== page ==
Several hundred Nigerian migrants who were begging in the streets of Dakar and whose situation was revealed by a television report, were repatriated to their country in the night of Friday to Saturday, a journalist of the AFP noted.
The flight, chartered by the Nigerien government, with 580 people including many children, arrived at 01:20 (00:20 GMT) at Niamey airport.
"The image of our country is dragged in the mud, that's why the government wants to take this phenomenon in hand", said the Nigerien Minister of Interior, Hamadou Adamou Souley, at the foot of the plane's gangway.
Last week, a report by Senegalese television TFM, widely relayed on social networks, showed the living conditions of many Niger migrants begging in the streets of the capital.
Niger's President Mohamed Bazoum had called a meeting earlier this week "on the phenomenon of begging".
"The government of the Republic of Niger has learned with amazement the presence in the streets of Dakar, Senegal, of several hundred Nigerien nationals engaged in begging," said government spokesman Tidjani Idrissa Abdoulkadri in a statement read out on public television on Tuesday.
"This is an illicit traffic in migrants and human trafficking organized by criminal groups in the direction of certain neighboring countries and even beyond," he said.
A message taken up by the Minister of the Interior on Saturday: "It is not poverty that is at the root (of this phenomenon) but organized mafia networks that traffic and smuggle these people.
"No one will go begging if they have the means to live in better conditions. Begging is not a good thing," said Ousmane Issoufou, one of the returnees as they got off the plane.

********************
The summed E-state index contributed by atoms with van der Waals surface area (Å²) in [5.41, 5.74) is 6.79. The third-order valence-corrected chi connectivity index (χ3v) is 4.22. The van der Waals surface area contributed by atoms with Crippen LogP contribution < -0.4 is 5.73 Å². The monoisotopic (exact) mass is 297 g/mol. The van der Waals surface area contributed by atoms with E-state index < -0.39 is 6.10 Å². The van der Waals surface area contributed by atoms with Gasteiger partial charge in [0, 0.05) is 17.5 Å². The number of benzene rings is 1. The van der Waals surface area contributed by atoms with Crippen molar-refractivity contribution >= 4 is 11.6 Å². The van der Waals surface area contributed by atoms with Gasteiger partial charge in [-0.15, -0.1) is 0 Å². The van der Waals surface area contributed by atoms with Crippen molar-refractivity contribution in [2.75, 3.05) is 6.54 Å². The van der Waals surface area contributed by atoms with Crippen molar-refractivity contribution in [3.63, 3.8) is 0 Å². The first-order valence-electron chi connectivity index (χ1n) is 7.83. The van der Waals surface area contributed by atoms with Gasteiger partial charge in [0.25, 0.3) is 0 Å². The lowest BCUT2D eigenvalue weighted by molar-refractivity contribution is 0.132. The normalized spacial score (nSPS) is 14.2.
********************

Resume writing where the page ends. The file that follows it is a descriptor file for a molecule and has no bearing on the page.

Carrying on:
According to an African diplomatic source, the Nigerian nationals repatriated on Friday night left from Blaise Diagne International Airport in southeast Dakar.
In Dakar, they were housed in tents at the Léopold Sedar Senghor stadium, according to the same source, who said they were rounded up on Wednesday across the Senegalese capital.
Other nationals also rounded up on Wednesday were housed by the Samu Social in Dakar and were still waiting to be repatriated on Saturday morning.
Another flight is expected to leave Dakar for Niamey on Saturday.
According to an official of the Samu social in Dakar, about 335 migrants were present on Friday evening at their site.
Among the migrants were babies and elderly people, an AFP journalist noted.
A 70-year-old man, Enoussa Ayouba, said he did not want to return to Niamey, after having gone to Dakar three weeks ago with his two wives and their six children. He hoped to find better living conditions.
In addition to the Samu Social, the Red Cross was also present with the migrants in Dakar.
Niger, particularly its western part, is hit by a serious food crisis due to drought and jihadist violence that prevents farmers from cultivating their fields, according to the UN and the authorities.